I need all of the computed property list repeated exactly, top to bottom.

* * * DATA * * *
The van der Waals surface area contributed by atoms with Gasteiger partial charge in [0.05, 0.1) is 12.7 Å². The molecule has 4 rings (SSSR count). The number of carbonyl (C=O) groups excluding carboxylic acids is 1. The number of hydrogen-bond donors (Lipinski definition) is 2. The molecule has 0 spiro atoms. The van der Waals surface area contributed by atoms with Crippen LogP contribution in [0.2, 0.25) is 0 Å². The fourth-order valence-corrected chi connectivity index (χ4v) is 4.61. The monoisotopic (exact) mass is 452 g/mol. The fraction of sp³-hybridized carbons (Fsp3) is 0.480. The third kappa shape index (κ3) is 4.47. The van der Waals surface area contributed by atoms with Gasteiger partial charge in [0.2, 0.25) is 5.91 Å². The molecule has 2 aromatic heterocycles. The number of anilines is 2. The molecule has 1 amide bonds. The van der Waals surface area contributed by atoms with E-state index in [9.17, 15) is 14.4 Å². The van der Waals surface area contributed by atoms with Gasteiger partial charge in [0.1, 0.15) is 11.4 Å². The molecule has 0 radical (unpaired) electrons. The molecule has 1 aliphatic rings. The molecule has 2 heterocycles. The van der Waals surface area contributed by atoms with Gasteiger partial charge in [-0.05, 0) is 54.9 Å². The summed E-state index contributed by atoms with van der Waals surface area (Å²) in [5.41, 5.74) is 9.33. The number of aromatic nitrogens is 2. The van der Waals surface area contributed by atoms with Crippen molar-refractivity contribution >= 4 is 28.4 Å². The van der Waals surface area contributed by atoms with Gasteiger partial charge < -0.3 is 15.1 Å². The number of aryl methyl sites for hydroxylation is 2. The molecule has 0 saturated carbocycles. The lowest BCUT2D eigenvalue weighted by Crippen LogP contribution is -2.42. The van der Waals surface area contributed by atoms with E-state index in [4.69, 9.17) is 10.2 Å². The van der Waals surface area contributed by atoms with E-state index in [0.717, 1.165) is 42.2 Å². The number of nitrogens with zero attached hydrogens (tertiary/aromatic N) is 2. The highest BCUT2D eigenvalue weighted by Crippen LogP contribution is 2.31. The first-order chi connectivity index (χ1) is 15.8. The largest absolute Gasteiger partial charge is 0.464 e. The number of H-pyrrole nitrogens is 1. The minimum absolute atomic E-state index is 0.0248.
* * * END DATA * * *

The van der Waals surface area contributed by atoms with Gasteiger partial charge in [0.05, 0.1) is 12.7 Å². The molecule has 4 rings (SSSR count). The number of carbonyl (C=O) groups excluding carboxylic acids is 1. The number of hydrogen-bond donors (Lipinski definition) is 2. The molecule has 0 spiro atoms. The van der Waals surface area contributed by atoms with Crippen LogP contribution in [0.2, 0.25) is 0 Å². The fourth-order valence-corrected chi connectivity index (χ4v) is 4.61. The monoisotopic (exact) mass is 452 g/mol. The fraction of sp³-hybridized carbons (Fsp3) is 0.480. The third kappa shape index (κ3) is 4.47. The van der Waals surface area contributed by atoms with Gasteiger partial charge in [0.2, 0.25) is 5.91 Å². The molecule has 2 aromatic heterocycles. The number of anilines is 2. The molecule has 1 amide bonds. The van der Waals surface area contributed by atoms with E-state index in [9.17, 15) is 14.4 Å². The van der Waals surface area contributed by atoms with Gasteiger partial charge in [0.1, 0.15) is 11.4 Å². The molecule has 0 radical (unpaired) electrons. The molecule has 1 aliphatic rings. The molecule has 2 heterocycles. The van der Waals surface area contributed by atoms with Gasteiger partial charge in [-0.05, 0) is 54.9 Å². The summed E-state index contributed by atoms with van der Waals surface area (Å²) in [5.41, 5.74) is 9.33. The number of aromatic nitrogens is 2. The van der Waals surface area contributed by atoms with Crippen molar-refractivity contribution >= 4 is 28.4 Å². The van der Waals surface area contributed by atoms with Gasteiger partial charge < -0.3 is 15.1 Å². The number of aryl methyl sites for hydroxylation is 2. The molecule has 0 saturated carbocycles. The lowest BCUT2D eigenvalue weighted by Crippen LogP contribution is -2.42. The van der Waals surface area contributed by atoms with E-state index in [4.69, 9.17) is 10.2 Å². The van der Waals surface area contributed by atoms with E-state index in [0.717, 1.165) is 42.2 Å². The number of nitrogens with zero attached hydrogens (tertiary/aromatic N) is 2. The highest BCUT2D eigenvalue weighted by Crippen LogP contribution is 2.31. The first-order chi connectivity index (χ1) is 15.8. The largest absolute Gasteiger partial charge is 0.464 e. The number of H-pyrrole nitrogens is 1. The minimum absolute atomic E-state index is 0.0248.